Let’s examine that question in depth, shall we?  For the most part, someone who is referred to as “cold” is someone who is potentially shut down, repressed and/or out of touch with their inner feelings.

According to a post by Psychology Today, this is what’s referred to as an avoidant attachment pattern.  And some of the actual symptoms of a person with this pattern include being aloof, standoffish, impersonal, disengaged and uninvolved.  There are many more, and the article can be read here: https://www.psychologytoday.com/us/blog/evolution-the-self/201105/cold-people-what-makes-them-way-part-1

There are causes and reasons behind this sort of behavior, but we won’t delve too deeply into those aspects, as they aren’t the point of this post.  Let’s examine the practice of being emotionally disciplined…

Listen, every person is different.  And because of this, we all deal with specific situations in different ways. Let’s take death as an example. When we lose a loved one, there is an expectation as to how we will react to it.  But the reality is that some people deal with it and “bounce back” far easier than others.

Self-discipline and training can allow one to develop this ability and react with a level of control that often seems “cold” or “stand-offish” to others.  So, when some people seem like they don’t care, they may simply be coping in their own way.

I use the example of death because it is such a common one.  It’s something that EVERYBODY will have to deal with, at some given point and time in his or her lives.  But realistically, as long as one IS coping, the mechanism through which they do so really doesn’t matter (unless they turn to alcoholism or drugs, of course).

I can easily attest to the fact that in my youth, I was often accused of being cold or emotionless, which is often a stark contrast to the temper I occasionally carry today.  Even when the death of my brother occurred, I dealt with it with a stoic front, barely ever letting my emotions show.  It caused enough of a concern that my parents thought I should be speaking to someone about it.  But the reality is that my coping mechanisms simply didn’t involve bawling my eyes out as some are inclined to do.  And even at such a young age, my personal self-discipline was already developing.

The point is, even if the person you’re speaking to may seem detached or impersonal, if someone is dealing with a traumatic event or grief in a quiet and reserved way, or if someone has injured themselves but isn’t clutching the limb and crying bloody murder, it may simply be that their mental discipline is developed enough to allow them to control their emotions and outward reactions. And these are all things that can be developed through meditation.  Although not physically a muscle, there is the potential to develop it and strengthen it as you would with muscle tissue.  It’s simply done in a different way.  As I’ve often said, when one isn’t exercising the body, one should be exercising the mind.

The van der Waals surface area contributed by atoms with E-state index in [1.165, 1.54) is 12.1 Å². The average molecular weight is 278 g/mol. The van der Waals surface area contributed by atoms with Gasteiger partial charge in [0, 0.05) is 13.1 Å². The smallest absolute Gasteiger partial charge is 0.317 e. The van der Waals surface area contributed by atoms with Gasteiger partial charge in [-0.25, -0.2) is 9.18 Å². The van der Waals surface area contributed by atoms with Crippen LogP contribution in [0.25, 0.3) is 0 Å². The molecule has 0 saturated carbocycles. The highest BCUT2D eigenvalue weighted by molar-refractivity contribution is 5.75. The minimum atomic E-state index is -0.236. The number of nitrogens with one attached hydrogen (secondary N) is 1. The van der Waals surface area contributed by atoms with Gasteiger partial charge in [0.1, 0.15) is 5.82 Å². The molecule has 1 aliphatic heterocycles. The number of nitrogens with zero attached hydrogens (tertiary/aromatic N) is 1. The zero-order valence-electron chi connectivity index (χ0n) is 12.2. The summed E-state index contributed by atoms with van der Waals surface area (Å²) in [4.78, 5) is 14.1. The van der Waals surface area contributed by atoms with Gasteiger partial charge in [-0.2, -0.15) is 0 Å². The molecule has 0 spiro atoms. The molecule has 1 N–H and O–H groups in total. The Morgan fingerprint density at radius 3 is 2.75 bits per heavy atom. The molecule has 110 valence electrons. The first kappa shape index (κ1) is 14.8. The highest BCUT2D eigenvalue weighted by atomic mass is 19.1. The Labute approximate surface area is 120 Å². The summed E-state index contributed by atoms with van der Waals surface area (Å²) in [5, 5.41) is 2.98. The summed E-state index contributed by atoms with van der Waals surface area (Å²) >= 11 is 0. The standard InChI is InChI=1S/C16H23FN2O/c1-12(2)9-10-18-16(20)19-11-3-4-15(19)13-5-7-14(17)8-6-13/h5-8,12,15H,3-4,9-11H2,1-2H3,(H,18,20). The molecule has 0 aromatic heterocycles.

There should be no judgement against those who have their own level of emotional discipline. It doesn’t mean they’re cold, it may simply mean they have their own way of coping. A personal shout out, to the friend who gave me the idea for this post.  It was a great question and great topic for discussion. ☯

A Strange Odyssey, The Final Day…

Well, here we are; the final day of my strange odyssey.  What started out as a five-day stint turned into over a week and a half.  I have big surprises waiting for me at home and they couldn’t possibly be making this flight any longer!

I’d like to say my week was productive, but I unfortunately had a large amount of down time.  Luckily, I was able to visit with family and friends and revisit some of my old haunts while I was home.  Hopefully in the next week or two, I’ll be able to share some of the outcome related to this trip and why I travelled back east.  For the moment, suffice it to say that it’s high time I get myself home.

Last night was good times; I had drinks and pizza with an old friend and we watched some martial arts shows on Netflix.  It was basically like going back to my twenties (I never drank in my teens).  The following morning I travelled back to Fredericton, where I was able to enjoy a quick breakfast with an old co-worker before turning in my rental car and sitting at the Fredericton airport to start the trip home.

As I write this, I’m currently sitting at 32,000 feet and jetting towards Calgary. Once there, I’ll have a brief layover before getting on a short flight that will bring me back to Regina.  Its been a long day.  I’m exhausted, hungry and itching to get home.  My trip was important, and will hopefully yield some promising results, but I actually sacrificed something very important in order to travel.  Perhaps I’ll explain what that sacrifice was, once I get home. ☯

A Strange Odyssey, Day 10…

Alright, let’s get back to it… I’ve had a few days of down time since it didn’t directly relate to my trip. But today, I got back on the road.

This morning I woke up at 7:00 am to continue next leg of the odyssey I’ve been on since a week and a half ago. I had a customary blast of caffeine, since I barely got any sleep as usual. I was on the road by 9:10 am, since my family insisted behind reason that it would take me two and half hours to reach my destination. Since I had an appointment at 1:00 pm, that would give me an hour to locate the building I needed.

Once I found the building in question, I grabbed a light bite to eat then attended my appointment. Everything went well, and now I’m sitting in a local coffee shop trying once again to remember how I got here.

Tonight, I have the extreme pleasure of spending the evening with an old friend that I haven’t seen in quite some time. Tomorrow I will make the last leg of the New Brunswick portion of my journey to an airport that will bring me back to Saskatchewan. It’s been a weird week and a half and I can’t wait to get home. ☯